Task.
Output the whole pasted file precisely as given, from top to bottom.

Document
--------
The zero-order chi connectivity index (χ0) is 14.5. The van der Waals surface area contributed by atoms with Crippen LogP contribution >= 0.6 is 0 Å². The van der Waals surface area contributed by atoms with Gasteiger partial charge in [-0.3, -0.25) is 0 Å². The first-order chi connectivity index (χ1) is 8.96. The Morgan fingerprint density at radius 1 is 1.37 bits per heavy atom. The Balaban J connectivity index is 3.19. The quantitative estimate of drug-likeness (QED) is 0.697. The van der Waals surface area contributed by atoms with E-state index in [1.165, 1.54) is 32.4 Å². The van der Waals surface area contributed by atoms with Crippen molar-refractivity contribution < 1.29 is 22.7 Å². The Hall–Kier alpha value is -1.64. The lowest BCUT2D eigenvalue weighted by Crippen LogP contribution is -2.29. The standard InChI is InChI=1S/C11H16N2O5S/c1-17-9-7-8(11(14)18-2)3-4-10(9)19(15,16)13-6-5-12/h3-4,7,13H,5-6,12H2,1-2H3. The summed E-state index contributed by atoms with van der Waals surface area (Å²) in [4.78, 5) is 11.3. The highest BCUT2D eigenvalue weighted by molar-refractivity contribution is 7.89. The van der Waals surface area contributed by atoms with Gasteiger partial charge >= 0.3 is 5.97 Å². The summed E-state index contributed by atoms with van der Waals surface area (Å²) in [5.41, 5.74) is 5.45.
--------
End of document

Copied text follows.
The zero-order chi connectivity index (χ0) is 14.5. The van der Waals surface area contributed by atoms with Crippen LogP contribution >= 0.6 is 0 Å². The van der Waals surface area contributed by atoms with Gasteiger partial charge in [-0.3, -0.25) is 0 Å². The first-order chi connectivity index (χ1) is 8.96. The Morgan fingerprint density at radius 1 is 1.37 bits per heavy atom. The Balaban J connectivity index is 3.19. The quantitative estimate of drug-likeness (QED) is 0.697. The van der Waals surface area contributed by atoms with E-state index in [1.165, 1.54) is 32.4 Å². The van der Waals surface area contributed by atoms with Crippen molar-refractivity contribution < 1.29 is 22.7 Å². The Hall–Kier alpha value is -1.64. The lowest BCUT2D eigenvalue weighted by Crippen LogP contribution is -2.29. The standard InChI is InChI=1S/C11H16N2O5S/c1-17-9-7-8(11(14)18-2)3-4-10(9)19(15,16)13-6-5-12/h3-4,7,13H,5-6,12H2,1-2H3. The summed E-state index contributed by atoms with van der Waals surface area (Å²) in [4.78, 5) is 11.3. The highest BCUT2D eigenvalue weighted by molar-refractivity contribution is 7.89. The van der Waals surface area contributed by atoms with Gasteiger partial charge >= 0.3 is 5.97 Å². The summed E-state index contributed by atoms with van der Waals surface area (Å²) in [5.41, 5.74) is 5.45.